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To navigate social media, you need a champion within HR for internal adoption, recognise the constraints your industry operates within, and actively engage with influencers on external channels.
I recently presented at the J.Boye Conference in Aarhus and had the chance to sit in on some other sessions including three great examples of how to pilot, introduce and adopt social tools for business. Two were focused internally, improving employee engagement. One was external, focused on customer engagement. All had great lessons to share. Here are a few soundbites.
Luis Suarez presented lessons learned by IBM since introducing BlueIQ ten years ago to increase knowledge sharing and collaboration internally. It followed the old adage – happy employees lead to happy customers. Ignore that correlation at your peril in this new connected world we live in. The early adopters of BlueIQ were often the black sheep in their groups, the disrupters upsetting the status quo. BlueIQ gave them a community (and an authentic voice). The initiative has since grown to over 50,000 active participants globally.
There was lots of great advice, but these two quotes particularly stood out:
“You can be appointed a manager but you have to demonstrate leadership, every day.”
When asked if there is anything that could or should have been done differently earlier in the project, Luis gave a great tip:
“To drive adoption of social tools internally, you really need to find a champion in HR. Because they have the power to do anything regarding employees.”
Peter Barnes is the global head of web communication and collaboration IT for UBS. It was great to hear his story as a number of my own clients are challenged with embracing online, mobile and social technologies within the constraints of tightly regulated industries.
UBS deployed Jive three years ago with a specific intent – improve customer service. Working within the confines of the banking sector meant that it is very difficult to be as transparent with information as many people would like. For starters, the solution had to be on-premise. Cloud-based alternatives were not an option. And a vetting process was needed to ensure no client-identifiable information was shared. UBS had 6 developers working on their deployment to tweak Jive to meet their needs.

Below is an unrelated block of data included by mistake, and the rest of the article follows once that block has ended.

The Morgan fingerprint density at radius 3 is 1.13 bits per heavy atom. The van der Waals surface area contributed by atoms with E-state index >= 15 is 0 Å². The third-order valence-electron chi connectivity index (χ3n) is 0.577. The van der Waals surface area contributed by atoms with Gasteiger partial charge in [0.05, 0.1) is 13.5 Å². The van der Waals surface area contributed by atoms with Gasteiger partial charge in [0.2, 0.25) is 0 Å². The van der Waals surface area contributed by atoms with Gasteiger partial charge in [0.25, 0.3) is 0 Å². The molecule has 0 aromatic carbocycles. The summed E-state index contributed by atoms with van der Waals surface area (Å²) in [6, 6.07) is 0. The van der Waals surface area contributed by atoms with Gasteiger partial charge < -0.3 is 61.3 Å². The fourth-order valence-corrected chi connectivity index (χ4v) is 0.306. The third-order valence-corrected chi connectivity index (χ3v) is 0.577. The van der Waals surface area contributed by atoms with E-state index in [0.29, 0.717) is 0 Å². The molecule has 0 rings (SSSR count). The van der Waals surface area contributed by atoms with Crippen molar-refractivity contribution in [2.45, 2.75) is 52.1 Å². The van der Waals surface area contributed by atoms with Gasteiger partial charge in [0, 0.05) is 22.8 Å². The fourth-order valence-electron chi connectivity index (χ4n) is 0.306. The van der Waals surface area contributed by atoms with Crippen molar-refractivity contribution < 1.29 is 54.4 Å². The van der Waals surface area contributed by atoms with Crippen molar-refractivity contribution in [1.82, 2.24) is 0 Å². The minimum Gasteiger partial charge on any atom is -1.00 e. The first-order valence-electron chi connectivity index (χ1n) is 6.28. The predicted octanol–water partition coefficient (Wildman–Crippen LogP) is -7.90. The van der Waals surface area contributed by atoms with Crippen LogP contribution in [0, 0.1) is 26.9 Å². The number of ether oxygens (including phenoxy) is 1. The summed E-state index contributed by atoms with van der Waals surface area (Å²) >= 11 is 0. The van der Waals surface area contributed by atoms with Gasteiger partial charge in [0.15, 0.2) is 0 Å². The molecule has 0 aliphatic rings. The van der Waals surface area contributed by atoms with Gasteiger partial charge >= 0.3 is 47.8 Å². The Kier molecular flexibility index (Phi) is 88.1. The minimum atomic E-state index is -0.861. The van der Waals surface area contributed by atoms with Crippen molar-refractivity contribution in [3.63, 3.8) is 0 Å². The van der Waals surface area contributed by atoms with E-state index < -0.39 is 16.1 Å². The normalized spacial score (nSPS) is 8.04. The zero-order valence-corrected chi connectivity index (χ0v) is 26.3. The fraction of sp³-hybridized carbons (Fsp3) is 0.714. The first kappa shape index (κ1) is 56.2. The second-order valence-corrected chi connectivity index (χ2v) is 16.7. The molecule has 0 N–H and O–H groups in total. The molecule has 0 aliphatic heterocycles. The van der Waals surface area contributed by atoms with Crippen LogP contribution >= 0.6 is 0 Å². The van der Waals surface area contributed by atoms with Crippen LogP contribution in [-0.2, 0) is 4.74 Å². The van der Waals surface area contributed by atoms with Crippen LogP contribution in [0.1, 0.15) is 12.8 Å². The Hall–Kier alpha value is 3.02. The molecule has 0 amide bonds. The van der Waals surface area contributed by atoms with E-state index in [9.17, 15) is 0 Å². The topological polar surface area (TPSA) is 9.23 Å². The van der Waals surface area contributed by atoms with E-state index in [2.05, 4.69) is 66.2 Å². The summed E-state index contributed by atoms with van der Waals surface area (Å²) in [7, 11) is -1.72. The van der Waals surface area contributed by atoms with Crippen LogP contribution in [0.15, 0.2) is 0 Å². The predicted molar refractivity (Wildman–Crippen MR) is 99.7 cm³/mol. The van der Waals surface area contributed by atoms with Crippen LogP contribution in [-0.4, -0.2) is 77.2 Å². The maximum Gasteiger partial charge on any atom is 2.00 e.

To give an idea of the challenges, here’s my most re-tweeted soundbite from the conference, posted during the session:
“The four horse riders of the apocalypse just referenced by UBS at JBoye13 – head of legal, head of compliance, head of risk and head of HR”
Sometimes, ‘just do it’ is simply not possible. It’s easy to bash roles such as legal and compliance but it is their livelihoods on the line if something goes wrong and they are accused of being negligent in their duties.
A great tip shared was the introduction of a ‘whistle blower’ account that anyone could contact if they spotted content being shared that they were concerned about.
BNP Paribas Fortis
Benoit Minvielle is head of e-Communication, Social Media and Innovation at BNP Paribas Fortis (BNPPFF). He presented a case study that walked through one of the best run pilots in social media tools I’ve seen. They launched 2 years ago with a very small deployment, initially in Belgium.
The first step taken was to monitor and listen to what customers were saying, and where. They found that most questions were being posted on Facebook. They also analysed the overall market and found that 4 million customers in BNPPFF were logging in twice a day on social networks.
The decision to move from 1-way to 2-way communications was not taken lightly. They recognised that it would require very different business practices. Crisis management is one of the most visibly affected processes – most will now be heard about first on social media channels. Real-time monitoring was implemented and paired with a ’24 x 7′ alerting system to also be able to respond in real-time. Backed up with the more traditional reporting and analytics to study trends on a regular basis and send outputs to appropriate departments.
BNPPFF implemented a ‘Social Media Command Centre’ integrating with the different business areas. Some required the real-time statistics, others needed structured reports for more organised reactions. The image above shows some of the different departments involved.